Google click tracking

posted in: Privacy, Security | 0

One of my clients recently reported that their computer seemed to be running more slowly than normal while surfing the web.
On closer investigation the problem seemed only to be occurring while clicking on links from Google searches.

Even closer investigation revealed that Google uses a Javascript to dynamically attach a JavaScript to every link in the search results, so that when the user clicks on a link some JavaScript is run which sends data back to Google.

I remember a number of years ago the major search engines tried changing the links of the search results, so that each link was actually back to the search engine. The search engine then re-directed the user (invisibly) to the site they really wanted. However this made an obvious difference to the URL of the link and was often quite slow as it required the search engine in question to send a page back to the user with a meta refresh or other re-direct command to take the user to the site they actually wanted to see.

Consequentally this system seemed to be scrapped fairly soon after it was introduced.

However now, all the major search engine employ a more ingenious / devious way to track your every “click”

After the web page is loaded, a JavaScript amends all the links so add an onClick event, so that clicking on a link sends a detailed message back to the search engine e.g. Google or Bing, as well as taking you to the URL in question.

In the case of my client, the JavaScript on their machine was running slowly for some reason, and the act of sending the click data to Google was taking some time, and had become noticeable.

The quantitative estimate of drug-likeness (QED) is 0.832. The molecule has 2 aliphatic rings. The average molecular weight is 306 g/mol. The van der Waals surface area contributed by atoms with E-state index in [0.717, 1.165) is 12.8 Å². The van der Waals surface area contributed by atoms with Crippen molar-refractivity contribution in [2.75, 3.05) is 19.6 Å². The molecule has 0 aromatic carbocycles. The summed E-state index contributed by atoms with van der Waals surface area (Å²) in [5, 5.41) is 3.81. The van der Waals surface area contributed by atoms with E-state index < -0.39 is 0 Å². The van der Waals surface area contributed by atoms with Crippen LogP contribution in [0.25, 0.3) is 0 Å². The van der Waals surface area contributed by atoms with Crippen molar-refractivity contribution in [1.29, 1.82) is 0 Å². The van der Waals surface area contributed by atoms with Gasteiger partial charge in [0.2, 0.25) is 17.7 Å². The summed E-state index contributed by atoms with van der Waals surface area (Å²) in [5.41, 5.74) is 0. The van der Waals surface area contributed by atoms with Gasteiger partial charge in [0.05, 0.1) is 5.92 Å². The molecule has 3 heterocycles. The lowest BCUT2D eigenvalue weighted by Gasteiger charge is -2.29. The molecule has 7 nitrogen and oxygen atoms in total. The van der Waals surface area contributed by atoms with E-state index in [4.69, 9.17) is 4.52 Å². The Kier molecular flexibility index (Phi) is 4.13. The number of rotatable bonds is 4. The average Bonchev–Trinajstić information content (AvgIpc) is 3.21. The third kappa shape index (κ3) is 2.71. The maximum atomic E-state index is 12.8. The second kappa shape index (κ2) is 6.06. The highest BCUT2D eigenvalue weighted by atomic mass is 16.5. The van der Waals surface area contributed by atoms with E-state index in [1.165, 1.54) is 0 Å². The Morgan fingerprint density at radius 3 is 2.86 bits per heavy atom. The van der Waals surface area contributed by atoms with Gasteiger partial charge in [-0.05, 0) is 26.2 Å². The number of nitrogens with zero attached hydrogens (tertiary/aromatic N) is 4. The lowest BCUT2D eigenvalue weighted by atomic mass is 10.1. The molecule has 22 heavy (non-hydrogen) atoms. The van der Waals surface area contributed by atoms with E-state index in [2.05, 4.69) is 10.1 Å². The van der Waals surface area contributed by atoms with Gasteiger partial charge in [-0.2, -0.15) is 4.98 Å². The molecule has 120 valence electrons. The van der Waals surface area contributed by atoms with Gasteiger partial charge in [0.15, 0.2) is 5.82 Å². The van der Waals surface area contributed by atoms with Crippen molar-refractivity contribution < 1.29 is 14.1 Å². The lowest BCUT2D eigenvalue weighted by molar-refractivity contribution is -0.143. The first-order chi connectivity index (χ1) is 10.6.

Apart from slowing things down there are obvious privacy concerns about how Google knows not only what you are searching for, but also which links you click on.
If you’re logged into Gmail or other Google services at the time, or if you haven’t cleared your cache since you last used Gmail etc, Google will be able to associate your browsing (clicking) with your Gmail account and will be able to accurately track your browsing.

Currently I’ve not found a good solution to this problem. A partial solution is to block the script that contains this code (using Adblock in Firefox)
The rule to block the script is*.js

Unfortunately this script seems to contain the code that operates the new images search, so that only one page of images is displayed.

I’ve seen postings which include a GreaseMonkey script which is supposed to just prevent the onClick even being added, however at the time of writing this script doesn’t seem to work.

There is also a Firefox plugin called CustomizeGoogle however its not clear if this works with the current version of Firefox – the Mozilla site seems to suggest it does not.

For the moment I’ll have to put up with enabling and disabling the AdBlock filter for the script when I need to do an image search!